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Saturday02 August 2014

Carbuncle Cup winner 2012: Ship in a throttle

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Grimshaw’s disastrously conceived restoration of the Cutty Sark is winner of this year’s BD Carbuncle Cup, tragically defiling the very thing it sets out to save

The world has recently been mesmerised by the case of Cecilia Giménez, the devout octogenarian from Borja in Spain, whose attempts to restore a fresco of Christ in her local cathedral went so terribly awry. We would ordinarily label someone who had committed such an act a vandal but, for all the ineptitude that she brought to her task, Giménez’s intentions were clearly sound. Her actions demand to be viewed as a tragedy rather than a crime.

In previous years the Carbuncle Cup has been handed out to buildings that were the product of horrifying greed or negligence, but neither charge could be fairly levelled against the backers of this year’s winner.

The spectacularly wrongheaded “restoration” of the Cutty Sark is a project that the charitable trust that owns the ship — the greatest and last remaining 19th century tea clipper — has pursued doggedly for the past eight years. It appointed an architect with an international reputation, and has defended its vision. It has overcome funding crises and even the loss of part of the ship’s fabric in a fire during the course of conservation work. It has worked with the best of intentions and yet has tragically succeeded in defiling the very thing it set out to save.

The scheme’s myriad failings stem from one calamitous choice: the decision to hoick the 154-year-old clipper close to three metres into the air on canted steel props. The Cutty Sark Trust assures us that this very invasive surgery was crucial to the ship’s long-term conservation. Its former dry-docked situation had caused the hull to distort but now, elevated and protected from the elements within a fully air-conditioned glass enclosure, it will supposedly maintain its shape. Historic ship experts have, however, been all but united in their disdain for the strategy. Even the Cutty Sark’s own former chief engineer, Peter Mason, resigned from the project in 2009 after seeing computer simulations that suggested the act of lifting would put a dangerous level of stress on the fabric. So why do it?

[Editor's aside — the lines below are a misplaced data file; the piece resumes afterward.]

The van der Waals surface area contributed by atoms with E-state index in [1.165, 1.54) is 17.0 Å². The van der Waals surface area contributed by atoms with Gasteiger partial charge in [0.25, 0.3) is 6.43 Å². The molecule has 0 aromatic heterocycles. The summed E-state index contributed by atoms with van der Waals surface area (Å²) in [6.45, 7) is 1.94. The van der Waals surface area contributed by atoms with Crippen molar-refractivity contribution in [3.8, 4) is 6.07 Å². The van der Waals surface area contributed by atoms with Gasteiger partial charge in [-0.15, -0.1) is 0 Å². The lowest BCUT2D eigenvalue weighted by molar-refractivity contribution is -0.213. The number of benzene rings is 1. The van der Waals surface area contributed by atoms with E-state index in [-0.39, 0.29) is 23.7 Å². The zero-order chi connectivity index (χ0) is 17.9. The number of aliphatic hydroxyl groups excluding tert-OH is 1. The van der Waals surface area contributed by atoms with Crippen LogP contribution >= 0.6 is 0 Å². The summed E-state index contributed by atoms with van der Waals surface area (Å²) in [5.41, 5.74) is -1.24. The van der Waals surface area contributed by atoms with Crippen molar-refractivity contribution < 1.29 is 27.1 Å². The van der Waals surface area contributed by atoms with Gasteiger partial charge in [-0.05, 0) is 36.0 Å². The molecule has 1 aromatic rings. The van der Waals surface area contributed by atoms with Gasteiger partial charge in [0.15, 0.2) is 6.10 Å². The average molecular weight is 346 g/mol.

The Cutty Sark by Grimshaw

The new arrangement creates a space for corporate functions.

One reason is surely that the project’s architect, Grimshaw, found it exciting. It is notable that the practice’s Spine House, completed in Oberkülheim in Germany in 2000, features a remarkably similar section: a timber-clad, boat-like vessel is held aloft on steel legs, while high-level glazing to either side admits toplight to the undercroft. The architect clearly found the chance to restage this drama using an actual boat irresistible.

The arrangement also presented a powerful commercial appeal. With the £12 price of admission fresh in their memory, the visitor entering the volume created beneath the ship’s hull can’t help but be struck by how little it contains. A café huddles at one end, a display of figureheads at the other, but a game of five-a-side football could comfortably be staged in between. The opportunity to inspect the underside of the hull is welcome enough, but the room’s real raison d’être is the lucrative corporate function trade. As the trust has acknowledged, a key ambition was always to create “a corporate hospitality venue to rival Tate Modern”.

From street level, the once thrilling lines of the ship’s stern and prow have now been obscured behind the new glass enclosure. Misdirected as the strategy was from the start, the early renderings — undertaken when the original concept architect youmeheshe was still involved — did at least suggest a degree of delicacy. Along the way, however, the promised soap-bubble of frameless, double-curved glass has been abandoned in favour of a gawky paraphrase of the roof of Foster’s British Museum Great Court. The issues of how such a thing might meet the ground or how an entrance might be made in it do not appear to have detained the architect for long.

Having found their way past an expansive retail opportunity, visitors are taken into the ship by way of a hole bashed through the side of the hull, before circulating from deck to deck past an exhibition pitched squarely at eight-year-old enthusiasts for Pirates of the Caribbean. On reaching the top, they are taken across a gangway to a huge and startlingly banal lift, stair and air-conditioning tower from which they can access the undercroft.

While the neatness of the circulation diagram can’t be faulted, one is left bewildered by the idea that this jewel of British maritime history should have been subjected to such dramatic adjustment in order to equip it for an age of mass tourism.